Which viscosity oil for 1991 BMW 735

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Hello, I have a 1991 BMW 935iL with 50,000 KM on it. The owners manual suggested to use 15W40 for the temperatures -5F to 90F (It also recomends 10W30 for temps of -25F to 40F, and 20W50 for 15F to 120F) I went with Castrol RX Super 15W40 this summer. This is a diesel oil API rated CH-4, CG-4, CF-4 CF/SJ I don't know what these ratings mean, but it does say that this oil can be used in gas or diesel engines. I do not want to be bothered with synthetic oil due to the cost, and the fact that this car is only used about 3-4,000 KM per year, in the summer only. I only change the only once per year. Is Castrol RX Super a good oil to be using in the car? I would also like to know if BMW has canged their oil recommendations for this car since 1991 of anyone has this information. edited to fix title [ October 01, 2003, 05:07 AM: Message edited by: Patman ]
 
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I assume that you have a 735il, since there is no such thing as a 935il. That uses the M20 Big Six motor, and 15w-40 is fine. In fact you should consider using 20w-50 if you don't use that car in tempuratures below 40F. One thing to watch on that engine is the banjo bolts for the oil sprayers on the cams backing out. They should be checked when the valves are adjusted. Cary
 
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Amsoil ATM 10w-30, Delvac 1 or Amsoil 10w-40 would be my choices. [ September 30, 2003, 07:09 PM: Message edited by: buster ]
 

Bluestream

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Yes, it is a 735iL (it has been a long day!) The dealer would install 20W50 for summer use, and 10W30 for fall/winter. I assume that 20W50 would result in slightly higher fuel consumption. Any comments on the quality of Castrol RX super? I decided to use Castrol as it was very popular on a BMW forum that I found
 
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Hi, your choice of Castrol RX Super 15w-40 was an excellent one. It is a great product and would probably be OK year round. I have a lot of happy experience with that oil as do most Truckers in OZ If you wish to go to a synthetic, Mobil delvac 1 5w-40 is as good as they get and it works very well in Euro cars I use this in all of my cars including a MY98 Z3 2.8 manual Regards
 
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I'll second the Castrol 15-40 recommendation...or you could easily use Castrol Syntec 5-50 year round for a cleaner running engine.
 

Patman

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quote:
Originally posted by Dr. T: I'll second the Castrol 15-40 recommendation...or you could easily use Castrol Syntec 5-50 year round for a cleaner running engine.
I fail to see how a group 3 oil in 5w50 form that is loaded with VII could possibly keep an engine clean in the long run? [I dont know] Do you actually know anyone who has run this oil for 200k or more and opened up their engine to see how clean it is (or isn't!)
 
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Hi, yes I must say I had some difficulty reconciling "better cleanliness" with the Syntech 5w-50 than with the CI/SJ Castrol RX Super RX Super is probably recognised here as the Delvac 1 of Mineral oils and a very clean oil Putting Delvac 1 in my BMW Z3 2.8 ( VANOS ) ( 50000 kms ) has made the engine considerably quieter than it was previously with M1 0w-40 Regards
 
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That's easy...Syntec contains esters. This together with a better base oil ie. Group III vs. Group I or II will allow for a more oxidatively resistant oil providing for a cleaner engine. I have found Syntec to "clean" close to or as good as Delvac 1. Yes, there are VI improvers to allow for the viscosity spread....it's unfortunate that Castrol doesn't offer the Syntec 20-50 in Canada...else, I'd recommend it as well. In either case, make no mistake a synthetic (group III, IV or V) will keep your engine cleaner than dino. Period.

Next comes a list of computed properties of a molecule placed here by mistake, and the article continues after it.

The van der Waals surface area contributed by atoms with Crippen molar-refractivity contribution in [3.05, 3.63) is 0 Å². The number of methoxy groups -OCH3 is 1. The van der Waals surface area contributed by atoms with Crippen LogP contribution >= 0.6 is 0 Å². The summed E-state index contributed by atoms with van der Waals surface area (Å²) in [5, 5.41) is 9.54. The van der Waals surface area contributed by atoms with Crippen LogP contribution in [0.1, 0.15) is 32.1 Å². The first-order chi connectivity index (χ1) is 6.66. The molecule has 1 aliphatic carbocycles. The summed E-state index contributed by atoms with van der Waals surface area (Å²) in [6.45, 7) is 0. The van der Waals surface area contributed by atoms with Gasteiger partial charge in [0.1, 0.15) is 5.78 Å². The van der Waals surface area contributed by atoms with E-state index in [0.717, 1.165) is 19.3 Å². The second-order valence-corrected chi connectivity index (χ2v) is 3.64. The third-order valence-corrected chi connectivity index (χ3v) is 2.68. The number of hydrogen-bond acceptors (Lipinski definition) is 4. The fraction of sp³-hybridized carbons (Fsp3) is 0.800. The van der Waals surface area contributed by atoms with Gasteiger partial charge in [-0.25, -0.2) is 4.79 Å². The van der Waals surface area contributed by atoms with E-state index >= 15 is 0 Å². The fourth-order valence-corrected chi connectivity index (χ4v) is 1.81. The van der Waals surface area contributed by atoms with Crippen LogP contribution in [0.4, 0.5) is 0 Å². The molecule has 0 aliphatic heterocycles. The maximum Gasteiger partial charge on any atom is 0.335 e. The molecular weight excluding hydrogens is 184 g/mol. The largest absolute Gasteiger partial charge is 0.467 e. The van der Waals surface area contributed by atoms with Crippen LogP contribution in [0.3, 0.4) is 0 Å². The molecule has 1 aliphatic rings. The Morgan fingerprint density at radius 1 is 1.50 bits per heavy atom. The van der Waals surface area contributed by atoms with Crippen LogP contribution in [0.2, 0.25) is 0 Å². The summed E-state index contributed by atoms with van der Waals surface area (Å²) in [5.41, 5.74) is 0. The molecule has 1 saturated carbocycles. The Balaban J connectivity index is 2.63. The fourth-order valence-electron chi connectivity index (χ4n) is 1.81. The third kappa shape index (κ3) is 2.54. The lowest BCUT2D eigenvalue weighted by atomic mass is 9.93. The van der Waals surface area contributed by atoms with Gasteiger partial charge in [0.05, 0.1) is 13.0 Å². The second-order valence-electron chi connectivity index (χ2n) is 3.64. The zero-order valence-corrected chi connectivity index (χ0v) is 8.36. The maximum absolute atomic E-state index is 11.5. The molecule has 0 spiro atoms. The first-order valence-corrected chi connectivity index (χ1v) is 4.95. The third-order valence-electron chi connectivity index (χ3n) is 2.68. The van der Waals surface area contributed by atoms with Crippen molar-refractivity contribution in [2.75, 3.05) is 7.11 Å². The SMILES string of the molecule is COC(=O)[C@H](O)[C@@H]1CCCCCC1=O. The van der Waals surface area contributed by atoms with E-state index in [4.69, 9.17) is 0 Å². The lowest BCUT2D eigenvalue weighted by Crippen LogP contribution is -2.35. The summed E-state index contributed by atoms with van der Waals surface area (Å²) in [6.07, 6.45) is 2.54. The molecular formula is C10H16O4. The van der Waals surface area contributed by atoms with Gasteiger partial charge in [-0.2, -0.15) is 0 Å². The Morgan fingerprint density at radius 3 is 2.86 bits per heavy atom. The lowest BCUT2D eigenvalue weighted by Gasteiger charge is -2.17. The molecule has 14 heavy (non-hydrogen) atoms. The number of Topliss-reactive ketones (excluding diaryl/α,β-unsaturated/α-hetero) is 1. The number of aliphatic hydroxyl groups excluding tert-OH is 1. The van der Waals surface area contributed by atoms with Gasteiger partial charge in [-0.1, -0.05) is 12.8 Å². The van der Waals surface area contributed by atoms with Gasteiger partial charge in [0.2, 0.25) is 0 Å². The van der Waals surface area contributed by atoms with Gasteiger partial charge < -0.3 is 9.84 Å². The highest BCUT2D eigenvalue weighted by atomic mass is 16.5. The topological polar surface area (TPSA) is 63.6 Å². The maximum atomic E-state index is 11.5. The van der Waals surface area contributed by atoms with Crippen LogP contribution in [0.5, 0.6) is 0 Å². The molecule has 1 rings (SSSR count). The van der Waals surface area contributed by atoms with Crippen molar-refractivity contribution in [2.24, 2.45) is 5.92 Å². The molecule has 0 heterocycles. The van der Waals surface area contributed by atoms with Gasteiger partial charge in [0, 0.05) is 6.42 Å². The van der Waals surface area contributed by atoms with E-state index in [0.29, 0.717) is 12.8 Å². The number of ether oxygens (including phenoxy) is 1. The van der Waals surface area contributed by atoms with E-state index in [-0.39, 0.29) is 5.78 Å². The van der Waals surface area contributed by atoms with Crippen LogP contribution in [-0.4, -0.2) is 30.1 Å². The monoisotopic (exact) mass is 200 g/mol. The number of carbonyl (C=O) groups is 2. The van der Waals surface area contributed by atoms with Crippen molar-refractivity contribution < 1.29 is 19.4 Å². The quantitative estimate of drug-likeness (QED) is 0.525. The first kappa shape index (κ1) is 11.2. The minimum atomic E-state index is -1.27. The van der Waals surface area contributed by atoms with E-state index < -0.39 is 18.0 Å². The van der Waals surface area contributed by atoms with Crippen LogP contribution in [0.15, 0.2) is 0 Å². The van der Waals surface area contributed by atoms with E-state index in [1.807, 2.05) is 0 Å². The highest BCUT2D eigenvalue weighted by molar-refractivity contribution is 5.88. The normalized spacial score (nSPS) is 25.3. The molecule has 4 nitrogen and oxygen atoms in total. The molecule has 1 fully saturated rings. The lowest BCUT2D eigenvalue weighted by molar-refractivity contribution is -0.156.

Patman

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I agree that esters will help keep an engine clean but do we know for certain that Syntec's 5w30, 10w30 and 5w50 really do contain esters? Or is it just a rumor? And if it does have esters, is that addition alone enough to keep things clean if their 5w50 is thinning out severely due to rapid degradation of it's VII?
 
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Aside from smelling like "Tide" laundry detergent, the board's expert, Molacule confirmed that Group III's contain esters... Aside from the VI's (which all oils contain), synth's contain less of them than dino and contain less impurities than dino oils as well...thereby allowing for less deposits over dino. Although, it is hard to compare a dino 15-40 with say, Syntec 5-50...but, I would still wager to bet that the synthetic will keep things cleaner, longer...because you're starting off with a better base oil.
 
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Bluestream, You have M30 engine and may use any oil except xW-20, xW-30 ACEA A1/B1, A5/B5 and pure diesel. First you have to decide: synthetic or semi-synthetic (no mineral oil for BMW, please). Use of PAO synthetic oil now may cause seal shrinkage and therefore oil leakage. This may happen with 80 % probability and usually the rear seal of crank-shaft starts to leak first. But nothing serious: all 6 cylinders owners experienced this sooner or later despite M30 is still considered as the most reliable and succesful engine. I am not familiar with Amsoil, Redline or Neo, so cannot give some comments. As for non exotic for me brands available on N.A. market, depending on weather and application the choice would be (in alphabetical order): - 5W-40: Havoline Synthetic, Liqui(Lubro)Moly, Motul 6100 Synergie or its new version 8100 X-cess, Valvoline SynPower, 76 Pure Synthetic (all PAO + group III); - 10W-40: Motul 6100 (PAO + III), 4100 (III +PAO) - 5W-50: Castrol Syntec (mainly III + E) - 15W-50: Mobil1 (PAO), Motul 6100 (PAO + III) - 10W-60: Castrol TWS Motosport (PAO + E) - 0W-40: Mobil1 (PAO+AA+E), Motul 8100 E-Tech (E + PAO) - 0W-30: Castrol Formula SLX (PAO) I would avoid 0W-30/0W-40 for summer and be careful with CH-4/SJ oil use in high revving engines due to high ash content. No way for CI-4/SL where the ash content may be even higher. My personal choice for M30: 1. Castrol TWS 10W-60, 2. Mobil1 15W-50, 3. Castrol Syntec 5W-50. And don't worry about spread and engine cleanliness: with any of a.m. oils the engine will be clean more then enough. Just follow recommended 7.500 km or 2 times a year drain intervals. To make a compromise you can use If it is not a problem and you are are more interested to engine protection